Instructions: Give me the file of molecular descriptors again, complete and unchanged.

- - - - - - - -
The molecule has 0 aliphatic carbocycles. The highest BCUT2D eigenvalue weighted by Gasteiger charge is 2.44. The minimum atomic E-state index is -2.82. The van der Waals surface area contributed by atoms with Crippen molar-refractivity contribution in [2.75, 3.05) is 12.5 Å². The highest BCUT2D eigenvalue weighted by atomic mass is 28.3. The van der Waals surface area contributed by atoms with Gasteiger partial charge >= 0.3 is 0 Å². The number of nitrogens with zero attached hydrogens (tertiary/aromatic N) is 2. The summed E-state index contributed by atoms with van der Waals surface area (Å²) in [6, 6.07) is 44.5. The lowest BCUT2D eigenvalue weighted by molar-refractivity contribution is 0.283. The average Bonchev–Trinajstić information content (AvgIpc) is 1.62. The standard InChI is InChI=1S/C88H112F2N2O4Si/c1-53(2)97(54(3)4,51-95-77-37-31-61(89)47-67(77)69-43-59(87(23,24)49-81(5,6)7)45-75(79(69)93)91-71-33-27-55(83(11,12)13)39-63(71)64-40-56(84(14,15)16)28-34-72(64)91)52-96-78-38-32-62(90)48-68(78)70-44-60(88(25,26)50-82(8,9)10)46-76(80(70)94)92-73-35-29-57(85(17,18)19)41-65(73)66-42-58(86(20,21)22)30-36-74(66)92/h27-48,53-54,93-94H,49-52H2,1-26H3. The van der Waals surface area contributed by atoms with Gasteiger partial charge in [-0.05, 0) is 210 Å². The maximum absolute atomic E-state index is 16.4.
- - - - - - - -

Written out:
The molecule has 0 aliphatic carbocycles. The highest BCUT2D eigenvalue weighted by Gasteiger charge is 2.44. The minimum atomic E-state index is -2.82. The van der Waals surface area contributed by atoms with Crippen molar-refractivity contribution in [2.75, 3.05) is 12.5 Å². The highest BCUT2D eigenvalue weighted by atomic mass is 28.3. The van der Waals surface area contributed by atoms with Gasteiger partial charge >= 0.3 is 0 Å². The number of nitrogens with zero attached hydrogens (tertiary/aromatic N) is 2. The summed E-state index contributed by atoms with van der Waals surface area (Å²) in [6, 6.07) is 44.5. The lowest BCUT2D eigenvalue weighted by molar-refractivity contribution is 0.283. The average Bonchev–Trinajstić information content (AvgIpc) is 1.62. The standard InChI is InChI=1S/C88H112F2N2O4Si/c1-53(2)97(54(3)4,51-95-77-37-31-61(89)47-67(77)69-43-59(87(23,24)49-81(5,6)7)45-75(79(69)93)91-71-33-27-55(83(11,12)13)39-63(71)64-40-56(84(14,15)16)28-34-72(64)91)52-96-78-38-32-62(90)48-68(78)70-44-60(88(25,26)50-82(8,9)10)46-76(80(70)94)92-73-35-29-57(85(17,18)19)41-65(73)66-42-58(86(20,21)22)30-36-74(66)92/h27-48,53-54,93-94H,49-52H2,1-26H3. The van der Waals surface area contributed by atoms with Gasteiger partial charge in [-0.05, 0) is 210 Å². The maximum absolute atomic E-state index is 16.4.